“In addition, when we tried to flee the country, I had to be in bed for weeks with my injuries, but we couldn’t afford to stay. The morning of our flight, Bangkok Airport was taken over by protesters and we couldn’t go home.

“Another eight days passed with the risk of losing my leg to infection and the risk of a mob finding us to get the money we didn’t have to pay. While all this was happening, I was visited by a monk whom I met earlier on the trip.”

Luke said the monk showed him the reason why all the chaos was happening in his life.

“I used to run away or try to suppress my emotions and thoughts through distractions, drugs, alcohol, and even sex.

“By running away and suppressing my inner demons, they would erupt in other areas of my life – anger, fear, impatience and not being open to love.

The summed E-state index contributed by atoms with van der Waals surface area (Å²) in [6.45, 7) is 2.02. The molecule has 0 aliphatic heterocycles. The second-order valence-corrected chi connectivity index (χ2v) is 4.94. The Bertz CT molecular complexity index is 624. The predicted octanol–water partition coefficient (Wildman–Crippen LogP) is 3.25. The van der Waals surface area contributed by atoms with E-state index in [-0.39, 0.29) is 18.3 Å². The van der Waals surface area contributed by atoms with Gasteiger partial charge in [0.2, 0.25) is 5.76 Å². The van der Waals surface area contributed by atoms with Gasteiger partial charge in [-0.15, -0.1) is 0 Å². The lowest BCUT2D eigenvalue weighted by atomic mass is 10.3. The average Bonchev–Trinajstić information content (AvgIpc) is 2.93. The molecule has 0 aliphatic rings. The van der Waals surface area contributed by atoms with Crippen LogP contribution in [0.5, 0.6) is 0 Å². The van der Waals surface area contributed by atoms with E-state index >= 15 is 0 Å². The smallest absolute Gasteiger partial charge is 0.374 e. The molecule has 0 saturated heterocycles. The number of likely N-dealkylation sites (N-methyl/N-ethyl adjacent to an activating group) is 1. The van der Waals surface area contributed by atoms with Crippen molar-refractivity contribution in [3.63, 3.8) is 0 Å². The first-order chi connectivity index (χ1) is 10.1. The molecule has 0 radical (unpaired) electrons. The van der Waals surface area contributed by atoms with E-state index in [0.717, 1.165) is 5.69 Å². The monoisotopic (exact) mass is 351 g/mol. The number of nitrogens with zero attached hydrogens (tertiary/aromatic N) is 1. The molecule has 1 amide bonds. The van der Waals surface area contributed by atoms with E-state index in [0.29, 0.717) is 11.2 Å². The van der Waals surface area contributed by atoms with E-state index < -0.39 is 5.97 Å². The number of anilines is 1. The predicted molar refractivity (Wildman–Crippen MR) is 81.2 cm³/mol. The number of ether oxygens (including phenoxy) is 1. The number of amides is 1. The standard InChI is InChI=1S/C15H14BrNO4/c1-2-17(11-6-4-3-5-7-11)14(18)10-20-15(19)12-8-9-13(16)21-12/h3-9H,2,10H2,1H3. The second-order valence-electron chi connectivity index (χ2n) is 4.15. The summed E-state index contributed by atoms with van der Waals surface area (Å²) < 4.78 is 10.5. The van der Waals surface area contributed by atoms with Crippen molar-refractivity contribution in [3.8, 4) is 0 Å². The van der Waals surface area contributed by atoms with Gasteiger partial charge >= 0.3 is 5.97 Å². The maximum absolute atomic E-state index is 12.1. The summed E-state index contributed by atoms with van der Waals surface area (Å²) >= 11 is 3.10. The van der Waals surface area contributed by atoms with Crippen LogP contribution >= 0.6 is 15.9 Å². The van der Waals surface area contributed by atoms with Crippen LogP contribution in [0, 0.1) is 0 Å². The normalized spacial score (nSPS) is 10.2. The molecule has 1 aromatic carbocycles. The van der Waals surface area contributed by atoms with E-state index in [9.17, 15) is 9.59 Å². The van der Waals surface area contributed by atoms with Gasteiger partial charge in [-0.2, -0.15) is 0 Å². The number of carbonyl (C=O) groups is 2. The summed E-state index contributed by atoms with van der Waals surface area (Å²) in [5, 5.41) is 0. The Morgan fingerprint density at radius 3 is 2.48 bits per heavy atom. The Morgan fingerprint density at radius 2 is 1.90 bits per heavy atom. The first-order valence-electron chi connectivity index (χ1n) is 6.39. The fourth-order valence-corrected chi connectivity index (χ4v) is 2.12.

“The monk forced me to turn around and face everything. Thus began my journey of self-discovery and lasting change.”

So, what’s life like for Luke, who is now based in Burleigh Heads, Queensland?

“It’s been 13 years since the journey, and while there have been many mistakes and lessons along the way, I’m now in a space where I can use those lessons to help others,” he said.

“My whole life is now dedicated to helping our youth and giving back to a space I have taken a lot from. I speak at primary schools, high schools, prisons and corporate events on topics such as resilience, mental health, self-awareness and looking within to make lasting changes.”

And his one parting word for young Australian travelers getting ready to party hard in places like Thailand: “Respect the people, culture and beliefs of the places they visit.”

“I felt that once I was abroad, the consequences of my actions were less,” he continued. “They’re actually amplified when you’re dealing with different laws, medical systems, and without sounding too esoteric, you’re dealing with energies and spiritual forces beyond anything we can understand through the mind.”

Leave a Comment